Likewise, itSMF finally has an online forum. But there are plenty of established forums taking the traffic, and they do little or nothing to promote their forum. itSMF probably think this is kinda funky, but there is no collaboration mechanism for users to propose or contribute ITIL content or to rank or vote on the existing content. Online communities like Facebook and LinkedIn have thriving unofficial ITIL and itSMF groups. When itSMF realised, their response was to get heavy about use of the brand.

The long-awaited ITIL website with additional information about processes etc has finally arrived and guess waht? It is copyright, owned by the ITIL publisher, and costs thousands of dollars a year to subscribe to.

They just don’t get it.

There are people trying to drag ITIL and itSMF kicking and screaming into the 21st Century but they have a long road ahead.
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3) I’ll throw Drupal right back at you. What can Drupal do for ITSMF?

They already use it :-D

They could do more. itSMF International provides sod-all centralised services. Websites, membership, billing, booksales, emailing, elections, surveys – everything is done redundantly by fifty-something chapters around the world. Drupal Groups is perfect for allowing itSMF to host all the itSMF chapters centrally and provide all these services for them.
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4) In my experience auto discovery of a CMDB seems to be the last mile. What has been your experience of best practices as it relates to population and maintaining consistency of an enterprise CMDB.

I think autodiscovery is the easy bit. See, autodiscovery only finds the boring stuff, that which exists. All of the intangibles such as logical groupings into business processes or services can’t be autodiscovered. Nor can priority, agreed service levels, warranties, costs, or business owners. So all of that needs to be manually discovered, maintained and linked to all the physical stuff. And it doesn’t always get all the physical stuff, though fortunately most of it is IP connected these days. But UPS, aircon, physical security systems, PABX, embedded computing in machinery…. can all be a challenge to autodiscovery. Even mobile devices present their own challenges.

Autodiscovery helps with about half the initial population of the data, but it still needs to be checked.

A popular misconception is that auto-discovery can automatically keep the configuration data current after the initial population. it can’t. All changes should be happening via change control (see above) and part of that process should be to update the configuration, including working out and recording/updating all the conceptual data and relationships. We don’t update it by dumping uncontrolled autodiscovered data. The autodiscovered data is only useful to audit what is in the configuration to identify unauthorised changes.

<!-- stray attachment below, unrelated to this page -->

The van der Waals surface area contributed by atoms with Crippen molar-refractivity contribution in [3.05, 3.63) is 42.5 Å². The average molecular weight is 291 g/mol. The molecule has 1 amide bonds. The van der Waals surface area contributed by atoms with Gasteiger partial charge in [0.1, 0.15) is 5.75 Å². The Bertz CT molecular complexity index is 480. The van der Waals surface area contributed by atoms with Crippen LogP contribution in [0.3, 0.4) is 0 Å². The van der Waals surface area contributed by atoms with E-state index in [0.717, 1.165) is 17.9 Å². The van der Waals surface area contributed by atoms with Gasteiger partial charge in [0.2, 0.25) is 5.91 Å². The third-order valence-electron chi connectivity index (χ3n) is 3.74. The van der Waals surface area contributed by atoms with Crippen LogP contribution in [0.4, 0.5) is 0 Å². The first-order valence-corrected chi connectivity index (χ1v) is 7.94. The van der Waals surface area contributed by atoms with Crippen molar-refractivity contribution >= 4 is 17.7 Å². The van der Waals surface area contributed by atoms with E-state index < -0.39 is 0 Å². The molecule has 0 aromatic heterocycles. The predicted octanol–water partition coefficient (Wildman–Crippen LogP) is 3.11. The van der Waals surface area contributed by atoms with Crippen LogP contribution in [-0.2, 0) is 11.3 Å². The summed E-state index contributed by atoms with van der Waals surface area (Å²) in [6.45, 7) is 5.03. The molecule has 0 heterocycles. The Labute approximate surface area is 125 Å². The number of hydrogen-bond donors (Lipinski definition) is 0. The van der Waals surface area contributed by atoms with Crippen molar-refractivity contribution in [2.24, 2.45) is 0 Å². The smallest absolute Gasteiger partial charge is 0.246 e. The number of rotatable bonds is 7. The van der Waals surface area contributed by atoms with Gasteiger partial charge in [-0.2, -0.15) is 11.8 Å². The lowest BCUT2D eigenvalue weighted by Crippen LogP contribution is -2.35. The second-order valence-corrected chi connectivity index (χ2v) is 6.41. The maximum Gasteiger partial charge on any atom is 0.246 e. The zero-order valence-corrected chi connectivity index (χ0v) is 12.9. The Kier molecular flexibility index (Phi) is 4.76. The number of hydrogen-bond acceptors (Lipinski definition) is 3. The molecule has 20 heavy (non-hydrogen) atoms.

For these reasons and others I think populating and maintaining an enterprise CMDB is only something that should even be attempted by a small proportion of the most complex and mission-critical IT installations. For most sites, the cost simply will not return the best bang for buck. Sites need CMDB like a car needs a GPS navigator. For a few it is justified (couriers, emergency services). For most it is geeks spending money for their own tech satisfaction.
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5) You had to know this one was coming. What are your thoughts about IBM Tivoli’s service management offerings as compared to other enterprise solutions?

The IT Skeptic tries to stay non-partisan, except when vendors do dumb stuff. So the Big Blue dropped a long way in my estimation when they sold TSD, and I gave them stick for that. I also think their recent return to the ITIL religion and attempt to recapture the high-ground lacks credibility and commitment.

Also technology bores we witless these days, so I tend not to know much about it. As you point out, Operations is becoming commoditised, and this includes enterprise management technologies. Far as I can see, they all pretty much work, near enough. A bell here, a whistle there. Ultimately all the commercial vendors will have to deal with the rising open source community. They’ll end up giving these tools away – what else can they do in the face of Zenoss and Nagios and Puppet etc? The new frontiers are the Cloud, which you track, and Service Management, which I do. The vendors are rushing there to find leading edge stuff they can sell at a premium. It will be fascinating to see if the vendors can stay ahead of the open source community.

Topics: itil | 2 Comments »

2 Responses to “5 Questions for the ITSkeptic”

  1. IT’s About Uptime - The StackSafe Blog » Blog Archive » Links List 10.31.08 Says:
    October 31st, 2008 at 1:12 pm

    [...] Willis in the past. It seems we also helped to set up a fine connection between the two as both posted brief Q&A’s with one another. Check it out for more information on ITIL, ITSMF, and what makes [...]

  2. Links List 10.31.08 | ScienceLogic Says:
    October 31st, 2008 at 4:11 pm

    [...] of our favorites, the IT Skeptic was featured on John Willis’ blog this week, answering some questions about CMDB, ITSMF and more. He also provided his insight into [...]